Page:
• Attach Files & Photos
    • Attach Notes
  13. Fill in The Essentials section of the gem (Figure D shows you the level of detailed fields that the Allergies gem includes, and other gems include a similar level of detail to fill out)
  14. In the case of the Allergies gem, it's not free field, so when you tap on Medication Allergies, a list of Allergies for you to select appears
  15. Figure D

    Fill out the Allergies Gem.
  16. Tap Done when you complete the field, and when you return to the main screen, you'll notice a lock icon next to the field you just completed
  17. Tap Back when you complete filling in the gem

Share a gem with other users

While my first inclination for using Personal is to lock down some private information just for my own reference, it does let you share gems with other users (for example, your spouse or business partner).

To share a gem with others:

  1. Open the left side menu
  2. Tap + Invite
  3. Enter the email address of another Personal user to invite, and when the user confirms the invite, they'll appear in your personal network
  4. Tap Secure Share, and then tap on one of the following options:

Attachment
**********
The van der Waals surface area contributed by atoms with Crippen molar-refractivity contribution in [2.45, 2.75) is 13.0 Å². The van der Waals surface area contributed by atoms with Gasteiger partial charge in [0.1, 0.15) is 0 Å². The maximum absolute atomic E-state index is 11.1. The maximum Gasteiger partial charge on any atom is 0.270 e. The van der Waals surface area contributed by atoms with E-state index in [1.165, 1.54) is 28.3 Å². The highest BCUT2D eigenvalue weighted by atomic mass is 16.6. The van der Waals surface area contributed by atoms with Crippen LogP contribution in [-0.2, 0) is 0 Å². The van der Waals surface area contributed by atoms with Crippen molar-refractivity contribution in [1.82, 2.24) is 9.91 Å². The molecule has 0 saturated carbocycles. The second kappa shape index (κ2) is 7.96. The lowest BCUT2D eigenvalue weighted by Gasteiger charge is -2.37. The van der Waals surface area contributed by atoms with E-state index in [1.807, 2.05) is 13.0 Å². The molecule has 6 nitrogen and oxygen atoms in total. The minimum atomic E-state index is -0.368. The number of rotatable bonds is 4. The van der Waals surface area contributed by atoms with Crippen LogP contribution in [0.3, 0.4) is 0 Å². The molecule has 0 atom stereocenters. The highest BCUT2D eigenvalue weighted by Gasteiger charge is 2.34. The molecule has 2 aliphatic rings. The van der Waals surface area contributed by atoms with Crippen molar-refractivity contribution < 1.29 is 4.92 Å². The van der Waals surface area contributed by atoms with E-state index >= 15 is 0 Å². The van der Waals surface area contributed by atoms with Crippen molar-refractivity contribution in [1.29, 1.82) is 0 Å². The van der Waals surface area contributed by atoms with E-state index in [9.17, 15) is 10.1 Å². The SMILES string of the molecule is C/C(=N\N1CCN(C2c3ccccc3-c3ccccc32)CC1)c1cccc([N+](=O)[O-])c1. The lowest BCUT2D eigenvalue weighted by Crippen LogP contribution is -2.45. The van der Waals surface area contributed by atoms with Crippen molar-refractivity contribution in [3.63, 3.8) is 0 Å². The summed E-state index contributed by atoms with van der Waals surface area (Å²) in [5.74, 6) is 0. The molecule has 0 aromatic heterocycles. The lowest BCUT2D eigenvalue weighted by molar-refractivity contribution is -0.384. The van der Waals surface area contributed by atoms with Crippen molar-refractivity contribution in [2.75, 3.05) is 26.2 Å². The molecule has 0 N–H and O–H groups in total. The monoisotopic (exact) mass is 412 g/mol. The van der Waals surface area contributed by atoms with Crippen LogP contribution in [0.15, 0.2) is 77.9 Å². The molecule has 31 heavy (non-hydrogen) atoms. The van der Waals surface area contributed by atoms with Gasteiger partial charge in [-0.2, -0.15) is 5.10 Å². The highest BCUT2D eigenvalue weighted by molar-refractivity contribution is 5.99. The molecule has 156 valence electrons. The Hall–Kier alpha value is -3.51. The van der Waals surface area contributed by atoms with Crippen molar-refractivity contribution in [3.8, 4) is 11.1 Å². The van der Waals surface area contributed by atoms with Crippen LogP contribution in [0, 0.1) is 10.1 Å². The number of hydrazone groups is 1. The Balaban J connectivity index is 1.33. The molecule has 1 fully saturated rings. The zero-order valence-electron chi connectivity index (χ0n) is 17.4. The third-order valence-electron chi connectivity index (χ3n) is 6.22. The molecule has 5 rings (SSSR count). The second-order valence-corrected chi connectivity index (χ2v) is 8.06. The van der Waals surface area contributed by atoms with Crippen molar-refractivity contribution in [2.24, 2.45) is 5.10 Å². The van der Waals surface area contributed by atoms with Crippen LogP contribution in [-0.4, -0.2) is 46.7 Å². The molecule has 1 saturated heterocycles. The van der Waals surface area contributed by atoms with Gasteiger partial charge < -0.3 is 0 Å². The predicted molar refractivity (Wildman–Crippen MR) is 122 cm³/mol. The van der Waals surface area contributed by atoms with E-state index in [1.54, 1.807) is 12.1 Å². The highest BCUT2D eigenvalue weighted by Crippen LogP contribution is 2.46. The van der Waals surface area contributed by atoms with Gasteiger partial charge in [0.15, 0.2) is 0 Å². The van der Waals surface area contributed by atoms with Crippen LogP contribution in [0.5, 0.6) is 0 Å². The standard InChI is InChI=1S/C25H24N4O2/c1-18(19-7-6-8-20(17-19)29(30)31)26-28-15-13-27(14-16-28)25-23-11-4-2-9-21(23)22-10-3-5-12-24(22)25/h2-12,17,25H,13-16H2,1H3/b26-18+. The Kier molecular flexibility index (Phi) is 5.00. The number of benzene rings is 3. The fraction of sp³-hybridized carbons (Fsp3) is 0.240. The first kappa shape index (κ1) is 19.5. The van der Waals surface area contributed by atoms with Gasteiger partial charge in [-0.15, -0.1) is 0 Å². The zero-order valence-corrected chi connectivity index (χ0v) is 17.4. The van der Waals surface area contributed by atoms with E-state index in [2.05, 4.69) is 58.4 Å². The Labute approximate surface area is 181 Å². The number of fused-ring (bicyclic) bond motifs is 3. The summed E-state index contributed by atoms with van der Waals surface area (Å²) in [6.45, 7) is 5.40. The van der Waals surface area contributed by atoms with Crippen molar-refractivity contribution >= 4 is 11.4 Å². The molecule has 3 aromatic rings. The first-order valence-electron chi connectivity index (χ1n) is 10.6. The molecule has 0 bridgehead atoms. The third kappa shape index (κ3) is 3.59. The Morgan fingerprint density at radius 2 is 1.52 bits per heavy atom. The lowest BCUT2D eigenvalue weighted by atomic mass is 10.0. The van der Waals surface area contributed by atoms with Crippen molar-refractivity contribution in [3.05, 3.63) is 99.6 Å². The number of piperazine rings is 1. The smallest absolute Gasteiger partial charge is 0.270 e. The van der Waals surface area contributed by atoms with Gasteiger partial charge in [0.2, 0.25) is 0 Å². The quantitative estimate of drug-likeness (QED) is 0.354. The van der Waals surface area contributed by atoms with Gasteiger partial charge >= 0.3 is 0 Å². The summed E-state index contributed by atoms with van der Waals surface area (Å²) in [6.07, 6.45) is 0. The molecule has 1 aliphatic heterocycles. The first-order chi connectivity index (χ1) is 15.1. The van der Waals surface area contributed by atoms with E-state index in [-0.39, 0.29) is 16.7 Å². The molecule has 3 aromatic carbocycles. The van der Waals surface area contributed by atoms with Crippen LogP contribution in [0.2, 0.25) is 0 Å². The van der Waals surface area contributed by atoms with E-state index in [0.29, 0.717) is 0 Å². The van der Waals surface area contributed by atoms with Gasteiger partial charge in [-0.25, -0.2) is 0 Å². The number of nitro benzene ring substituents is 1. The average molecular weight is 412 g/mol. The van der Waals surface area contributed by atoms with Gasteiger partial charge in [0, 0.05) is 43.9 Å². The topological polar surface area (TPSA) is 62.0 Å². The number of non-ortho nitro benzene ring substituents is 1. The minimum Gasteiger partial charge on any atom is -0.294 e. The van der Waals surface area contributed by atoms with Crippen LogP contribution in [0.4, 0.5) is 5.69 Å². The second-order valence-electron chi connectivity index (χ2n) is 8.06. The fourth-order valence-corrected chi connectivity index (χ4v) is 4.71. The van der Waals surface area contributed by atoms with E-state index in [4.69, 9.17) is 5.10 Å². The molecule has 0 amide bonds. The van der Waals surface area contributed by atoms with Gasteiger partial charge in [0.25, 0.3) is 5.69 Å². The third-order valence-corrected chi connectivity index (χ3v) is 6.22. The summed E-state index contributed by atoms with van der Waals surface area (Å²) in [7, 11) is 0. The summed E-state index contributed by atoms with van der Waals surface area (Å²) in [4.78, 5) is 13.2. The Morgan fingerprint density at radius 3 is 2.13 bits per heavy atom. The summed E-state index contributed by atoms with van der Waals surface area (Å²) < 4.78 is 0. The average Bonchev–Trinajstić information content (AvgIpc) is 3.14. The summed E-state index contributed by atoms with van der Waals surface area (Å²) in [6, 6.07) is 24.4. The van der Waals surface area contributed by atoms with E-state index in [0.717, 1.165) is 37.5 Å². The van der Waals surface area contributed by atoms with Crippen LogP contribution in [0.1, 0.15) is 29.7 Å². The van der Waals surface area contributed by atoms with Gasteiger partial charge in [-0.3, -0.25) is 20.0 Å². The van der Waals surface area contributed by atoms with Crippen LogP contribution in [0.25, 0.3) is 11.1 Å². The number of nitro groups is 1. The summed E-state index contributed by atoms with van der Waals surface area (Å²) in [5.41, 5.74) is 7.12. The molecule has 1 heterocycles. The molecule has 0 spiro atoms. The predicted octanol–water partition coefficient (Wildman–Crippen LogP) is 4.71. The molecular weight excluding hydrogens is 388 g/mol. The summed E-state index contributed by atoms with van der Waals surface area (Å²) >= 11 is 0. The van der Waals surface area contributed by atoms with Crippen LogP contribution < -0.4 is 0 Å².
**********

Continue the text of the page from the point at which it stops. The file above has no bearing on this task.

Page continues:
• Grant Gems (secure)
    • Request Gems (secure)
    • Email Gems (non-secure)
  5. Next, Personal prompts you to Select Gems
  6. Tap Next
  7. Select a Contact
  8. Tap Next
  9. Review what you are sending (optionally, you can add a message to the recipient)
  10. Select Can Import if you want the recipient to be able to import that gem into their Personal account
  11. Tap Grant

Your iPhone: your Vault

While the cloud component of Personal might be a deal breaker for some iOS users, as a long time Evernote user, it doesn't bother me. For a beta product, the Personal app shows some real potential. I would definitely consider using it on a limited basis as a secure repository for personal information, just because I would want to see the service in final production before making a decision.

About

Will Kelly is a freelance technical writer and analyst currently focusing on enterprise mobility, Bring Your Own Device (BYOD), and the consumerization of IT. He has also written about cloud computing, Big Data, virtualization, project management ap...

2 comments
CorporateLackie
CorporateLackie

Just because I'm paranoid.... doesn't mean they are not out to get me ;-) Seriously ... I'm a bit skeptical of cloud type data repositories like this ... What hacker would NOT want to bust into a place like this? Not to mention possible legal challenges ....

kb42930
kb42930

So sometime in the future all your info is there for someone to read. Who is to say what it takes to get to all the info stored on the web site. Do you need a legal warrant? Who gets to say what is required to get a look at your info? Anything can happen in the future. Remember in 1937 your Social Security number was not to be used for identification. It said so on the bottom of the SS Card. But low and behold look! it is no longer there. Mine is because I got it in 1938. Be careful what you share in any place but your own safe hiding place. All the governing bodies (For the good of society) are getting more and more access to our lives.